Leo Baeck 2


Extracts from the Jun 2003 Journal

Everest of illogicality

On the eve of the Iraq War the serried ranks of luvviedom gathered at a Concert for Peace in London's Theatre Royal. The director of the Globe recited appropriate lines from Shakespeare. Harold Pinter read a poem articulating the Roman precept 'If you want peace prepare for war' - which in the violently peace-addicted playwright's mind means war on America. The evening reached its climax with Dame Judy Dench belting out the title song from Cabaret. [more...]

German insurers reveal names of Holocaust victims

At the end of April 2003 a number of German insurance companies made public the names of 363,232 victims of the Holocaust who were covered by life insurance policies but whose records were previously sealed. The names are available from the International Commission on Holocaust Era Insurance Claims.
A further 16,000 names will become available from the Commission's ongoing research in insurance and state archives across Europe. [more...]

Is there a Jewish shmaltz gene?

Last year, when Prime Minister Sharon (and, through him, Israel) was comprehensively demonised, I attempted a bit of Jewish morale-boosting in an editorial entitled 'The contentious issue of national pride', for which I received more brickbats than bouquets. One reader, who has since quit the AJR, even accused me of 'racism'. [more...]

Science Notebook: More about coffee

A Money Programme on BBC2 examined the 'coffee wars' between Caffe Nero, Coffee Republic, Costa Coffee and Starbucks. Their ubiquitous outlets now offer customers pleasant venues for indulging in many varieties of coffee drinks ranging from black Italian espressos to American-style lattes with frothy milk. The latter is obviously a slimmed-down version of the whipped cream on Kaffee mit Schlag in Central European cafes. [more...]

Art notes

The term 'photogenic' could have been invented for Marilyn Monroe. Blonde bombshell, waif, 50s siren, our lady of sorrows - Marilyn so enraptured the celluloid city that she became her own art form. The muse of her day, she made many photographic reputations and inspired some rather tacky paintings. They are featured in an exhibition at County Hall, where photographers like Henri Cartier-Bresson, Eve Arnold, Milton H Greene, David Burke and Tom Kelley - he of the famous calendar prints - line up with their tributes. The cartography of her life is exposed: marriages, divorces, celebrity status, early death. Some photographers, like Bert Stern with his ten colour photographs taken just weeks before her death, present her at the peak of her luminous beauty; others expose her bitter loneliness. In his last photographs of her, taken in 1962, George Barnis alone manages to capture a fleeting precognition of Marilyn ageing. But Marilyn, like Diana, survived because she never grew old. One of the better paintings, Daniel Authouart's Adieu Marilyn, shows her lying on a bier, with the numbers 1-12 printed above her. The artefacts around her imply the hand of the pathologist - a potent metaphor for this diva. [more...]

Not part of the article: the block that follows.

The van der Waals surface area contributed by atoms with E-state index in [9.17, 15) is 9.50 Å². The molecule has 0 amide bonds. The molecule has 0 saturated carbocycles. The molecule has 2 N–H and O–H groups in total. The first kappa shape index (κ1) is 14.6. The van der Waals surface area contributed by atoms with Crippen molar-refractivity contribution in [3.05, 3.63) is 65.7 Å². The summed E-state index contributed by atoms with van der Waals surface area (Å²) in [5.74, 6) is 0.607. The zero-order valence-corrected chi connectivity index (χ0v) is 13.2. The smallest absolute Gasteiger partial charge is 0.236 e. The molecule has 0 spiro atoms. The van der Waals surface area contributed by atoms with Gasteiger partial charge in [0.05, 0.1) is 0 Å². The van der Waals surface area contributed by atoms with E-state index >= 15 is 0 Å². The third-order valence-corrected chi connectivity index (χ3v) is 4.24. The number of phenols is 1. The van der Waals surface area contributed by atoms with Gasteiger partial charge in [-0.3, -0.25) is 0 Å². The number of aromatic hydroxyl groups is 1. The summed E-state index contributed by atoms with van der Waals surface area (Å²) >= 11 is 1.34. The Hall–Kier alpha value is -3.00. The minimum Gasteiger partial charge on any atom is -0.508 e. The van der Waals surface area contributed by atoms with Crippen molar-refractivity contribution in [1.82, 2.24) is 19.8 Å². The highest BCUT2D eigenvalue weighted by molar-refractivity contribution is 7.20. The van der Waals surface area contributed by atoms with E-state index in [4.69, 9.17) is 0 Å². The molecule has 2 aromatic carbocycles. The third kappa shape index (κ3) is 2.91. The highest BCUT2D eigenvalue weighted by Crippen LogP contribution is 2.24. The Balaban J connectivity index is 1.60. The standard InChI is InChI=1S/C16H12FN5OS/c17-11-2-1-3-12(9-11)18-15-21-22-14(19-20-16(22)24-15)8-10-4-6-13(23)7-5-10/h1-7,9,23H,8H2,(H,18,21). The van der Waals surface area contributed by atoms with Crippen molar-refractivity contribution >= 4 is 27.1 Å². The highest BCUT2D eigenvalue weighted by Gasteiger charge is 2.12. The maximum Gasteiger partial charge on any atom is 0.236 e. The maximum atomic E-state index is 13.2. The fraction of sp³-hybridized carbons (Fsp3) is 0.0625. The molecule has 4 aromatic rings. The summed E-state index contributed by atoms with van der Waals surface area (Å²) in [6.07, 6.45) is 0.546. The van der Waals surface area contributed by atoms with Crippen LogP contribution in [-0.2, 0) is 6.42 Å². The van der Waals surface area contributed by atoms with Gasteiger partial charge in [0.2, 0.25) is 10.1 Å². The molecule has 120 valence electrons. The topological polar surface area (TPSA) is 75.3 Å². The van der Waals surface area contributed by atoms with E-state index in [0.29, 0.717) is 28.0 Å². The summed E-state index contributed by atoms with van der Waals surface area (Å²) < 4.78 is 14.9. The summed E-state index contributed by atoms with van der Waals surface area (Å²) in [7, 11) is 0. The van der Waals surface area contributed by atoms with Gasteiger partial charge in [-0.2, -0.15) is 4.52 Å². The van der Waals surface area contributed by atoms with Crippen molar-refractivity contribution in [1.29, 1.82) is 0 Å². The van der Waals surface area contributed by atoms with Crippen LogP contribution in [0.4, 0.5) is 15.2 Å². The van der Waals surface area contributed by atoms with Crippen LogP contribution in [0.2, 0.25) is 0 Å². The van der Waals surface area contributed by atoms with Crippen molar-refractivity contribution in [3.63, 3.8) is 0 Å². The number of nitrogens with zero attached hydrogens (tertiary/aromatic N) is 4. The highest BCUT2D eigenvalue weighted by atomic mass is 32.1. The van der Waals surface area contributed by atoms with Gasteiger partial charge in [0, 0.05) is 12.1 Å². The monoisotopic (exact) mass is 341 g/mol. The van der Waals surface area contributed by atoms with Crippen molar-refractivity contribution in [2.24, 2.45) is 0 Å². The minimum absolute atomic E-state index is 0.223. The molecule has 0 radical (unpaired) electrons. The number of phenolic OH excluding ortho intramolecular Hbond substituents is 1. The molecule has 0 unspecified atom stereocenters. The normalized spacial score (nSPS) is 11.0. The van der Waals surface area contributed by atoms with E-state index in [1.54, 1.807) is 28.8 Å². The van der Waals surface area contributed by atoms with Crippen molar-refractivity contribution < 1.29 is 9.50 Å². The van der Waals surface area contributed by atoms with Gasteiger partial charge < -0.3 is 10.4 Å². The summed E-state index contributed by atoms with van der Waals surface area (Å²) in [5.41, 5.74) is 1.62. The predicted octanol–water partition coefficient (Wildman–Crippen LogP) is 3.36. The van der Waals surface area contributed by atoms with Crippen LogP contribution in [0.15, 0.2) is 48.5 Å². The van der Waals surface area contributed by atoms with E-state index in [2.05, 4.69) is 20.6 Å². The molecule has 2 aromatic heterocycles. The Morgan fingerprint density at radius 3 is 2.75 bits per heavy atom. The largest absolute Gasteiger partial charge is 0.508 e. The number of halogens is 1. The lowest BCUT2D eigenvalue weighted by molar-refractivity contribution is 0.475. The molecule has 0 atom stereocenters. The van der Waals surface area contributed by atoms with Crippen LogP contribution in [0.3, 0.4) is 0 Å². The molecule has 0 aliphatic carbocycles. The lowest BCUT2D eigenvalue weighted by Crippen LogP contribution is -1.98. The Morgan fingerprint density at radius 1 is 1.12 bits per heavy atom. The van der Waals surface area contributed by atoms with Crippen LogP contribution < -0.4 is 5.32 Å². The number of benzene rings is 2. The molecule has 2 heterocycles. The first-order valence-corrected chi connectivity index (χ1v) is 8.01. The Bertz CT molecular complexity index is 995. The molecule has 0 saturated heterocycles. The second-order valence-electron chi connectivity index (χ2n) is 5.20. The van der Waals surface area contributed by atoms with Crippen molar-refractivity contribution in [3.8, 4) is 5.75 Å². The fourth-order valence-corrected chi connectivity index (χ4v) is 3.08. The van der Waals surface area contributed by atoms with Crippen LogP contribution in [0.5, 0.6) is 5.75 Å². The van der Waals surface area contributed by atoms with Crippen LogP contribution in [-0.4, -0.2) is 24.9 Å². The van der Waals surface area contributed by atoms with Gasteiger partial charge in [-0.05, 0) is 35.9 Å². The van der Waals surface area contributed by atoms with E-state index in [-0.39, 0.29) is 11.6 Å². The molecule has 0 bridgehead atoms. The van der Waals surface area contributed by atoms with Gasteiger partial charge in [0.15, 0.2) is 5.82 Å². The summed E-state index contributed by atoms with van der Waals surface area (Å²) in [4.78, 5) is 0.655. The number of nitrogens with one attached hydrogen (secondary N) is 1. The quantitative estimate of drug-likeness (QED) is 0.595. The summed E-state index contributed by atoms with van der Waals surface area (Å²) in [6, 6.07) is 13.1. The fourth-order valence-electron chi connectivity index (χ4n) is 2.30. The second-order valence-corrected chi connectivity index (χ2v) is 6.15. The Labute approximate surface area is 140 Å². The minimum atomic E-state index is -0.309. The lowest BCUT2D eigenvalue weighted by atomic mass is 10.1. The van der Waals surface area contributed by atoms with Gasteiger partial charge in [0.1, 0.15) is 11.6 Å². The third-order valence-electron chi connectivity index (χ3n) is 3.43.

RG's Interface

The Oscars The 2003 Oscars focused on the Holocaust in several ways. The Pianist, based on Wladyslaw Szpylman's autobiography, gathered awards for best director, actor and screenplay. The best foreign-language film Oscar went to Nowhere in Africa, a dramatisation of Stefanie Zweig's autobiographical novel about a German Jewish family who found refuge in Kenya. A no less worthy contender for the award was Prisoners of Paradise, a documentary about Kurt Gerron. The actor, who had played the eponymous cabaret owner in The Blue Angel, was a prisoner in Terezin, where the Nazis tricked him into directing the propaganda film Der Führer schenkt den Juden eine Stadt with a promise to save his life. [more...]

'Churchill in Whitehall'

James Taylor, the senior researcher for the internationally acclaimed Holocaust Exhibition at the Imperial War Museum, fascinated members of AJR's Luncheon Club with anecdotes on the late Sir Winston Churchill, an exhibition about whose life is to be opened in Whitehall next year. As the exhibition's Head of Research, James Taylor has the key task of doing justice to the man many regard as the saviour of Britain, if not free Europe and the Western democracies, and certainly as the hero of Jewish refugees who escaped to Britain from Nazi-dominated Europe. [more...]